‘I don’t see why Max need have waited an hour,’ was my reply; but there was no time for Gladys to answer me, for we were turning in at the gate, and there were Mr. Hamilton and Miss Darrell walking up and down the lawn watching for us.
Mr. Hamilton came towards us at once, and gave his hand to Gladys.
‘I need not ask how you have enjoyed your drive,’ he said, looking at her bright face with evident satisfaction.
‘Oh, it has been lovely!’ she returned, with such unwonted animation that Miss Darrell stared at her. ’How do you do, Etta? It is long since we have met.—Giles, if you will give me your arm, I think I will go upstairs at once, for I am certainly a little tired.—Come, Ursula.’
‘We met Mr. Cunliffe in the Pemberley Road, and drove him back,’ I observed carelessly, when Miss Darrell was out of hearing. I thought it better to allude to Max in case Atkinson mentioned it to one of the servants.
‘You should have brought him in to dinner,’ was Mr. Hamilton’s only comment. ’By the bye, Miss Garston, when do you intend to honour us with your company downstairs? Your patient is convalescent now.’
‘I have just awoke to that fact,’ was my reply, ’and I have told Mrs. Barton that she will soon see me back at the White Cottage. Miss Watson leaves next Tuesday: I think Gladys could spare me by then.’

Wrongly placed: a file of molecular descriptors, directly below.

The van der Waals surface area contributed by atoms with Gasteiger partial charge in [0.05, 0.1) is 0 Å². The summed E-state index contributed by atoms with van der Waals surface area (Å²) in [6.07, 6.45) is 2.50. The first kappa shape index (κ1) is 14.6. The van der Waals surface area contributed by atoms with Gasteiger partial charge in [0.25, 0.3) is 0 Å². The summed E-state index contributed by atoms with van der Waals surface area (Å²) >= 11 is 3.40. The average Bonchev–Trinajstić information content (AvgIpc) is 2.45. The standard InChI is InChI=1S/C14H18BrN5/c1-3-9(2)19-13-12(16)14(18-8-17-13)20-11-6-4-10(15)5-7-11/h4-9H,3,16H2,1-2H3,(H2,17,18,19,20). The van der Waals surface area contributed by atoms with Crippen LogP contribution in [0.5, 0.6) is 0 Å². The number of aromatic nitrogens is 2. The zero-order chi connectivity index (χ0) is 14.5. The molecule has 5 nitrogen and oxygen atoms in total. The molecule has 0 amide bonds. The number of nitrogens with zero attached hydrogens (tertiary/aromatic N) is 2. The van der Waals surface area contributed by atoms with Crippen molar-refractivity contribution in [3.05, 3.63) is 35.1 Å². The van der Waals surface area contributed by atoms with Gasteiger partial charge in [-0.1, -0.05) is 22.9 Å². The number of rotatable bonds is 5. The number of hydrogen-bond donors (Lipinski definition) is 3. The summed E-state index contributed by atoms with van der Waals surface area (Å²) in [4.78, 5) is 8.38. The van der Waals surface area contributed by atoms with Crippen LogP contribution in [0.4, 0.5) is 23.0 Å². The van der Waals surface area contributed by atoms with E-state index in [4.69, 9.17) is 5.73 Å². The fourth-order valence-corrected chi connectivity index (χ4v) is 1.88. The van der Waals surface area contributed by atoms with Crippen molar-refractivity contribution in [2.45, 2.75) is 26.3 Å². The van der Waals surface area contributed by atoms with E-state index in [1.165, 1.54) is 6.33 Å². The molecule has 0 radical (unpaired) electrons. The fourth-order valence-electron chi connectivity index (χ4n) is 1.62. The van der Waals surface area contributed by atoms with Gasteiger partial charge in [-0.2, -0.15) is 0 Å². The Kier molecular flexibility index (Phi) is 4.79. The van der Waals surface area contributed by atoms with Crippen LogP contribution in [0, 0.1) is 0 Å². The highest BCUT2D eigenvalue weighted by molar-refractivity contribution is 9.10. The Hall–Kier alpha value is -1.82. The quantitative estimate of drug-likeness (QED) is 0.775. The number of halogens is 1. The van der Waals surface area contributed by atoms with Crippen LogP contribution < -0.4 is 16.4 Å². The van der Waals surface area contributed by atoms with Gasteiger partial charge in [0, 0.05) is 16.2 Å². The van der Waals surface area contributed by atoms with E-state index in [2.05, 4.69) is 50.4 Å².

Gladys shook her head. ’I shall never willingly spare you, Ursula; but of course I shall have no right to trespass on your time.’
‘No, of course not,’ returned her brother sharply; ’Miss Garston has been too good to us already: we cannot expect her to sacrifice herself any longer. We will say Tuesday, then. You will come downstairs on Sunday, Gladys?’
‘Yes,’ with a faint sigh.
‘We need not talk about my going yet, when Gladys is tired,’ I returned, feeling inclined to scold Mr. Hamilton for his want of tact. Tuesday, and it was Wednesday now,—not quite a week more; but, looking up, I saw Mr. Hamilton regarding me so strangely, and yet so sorrowfully, that my brief irritability vanished. He was sorry that I was going; he seemed about to speak; his lips unclosed, then a sudden frown of recollection crossed his brow, and with a curt good-night he left us.
‘What is the matter with Giles?’ asked Gladys, rather wearily: I could see she was very tired by this time. ’Have you and he quarrelled, Ursula?’
‘Not to my knowledge,’ I replied quietly, turning away, that she should not see my burning cheeks. ’There is Chatty bringing the tea: are you not glad, dear?’ And I busied myself in clearing the table.
Gladys went to bed very early that night: her long drive had disposed her for sleep. The summer twilight was only creeping over the western sky when I closed her door and went out into the passage: the evening was only half over, and a fit of restlessness induced me to seek the garden.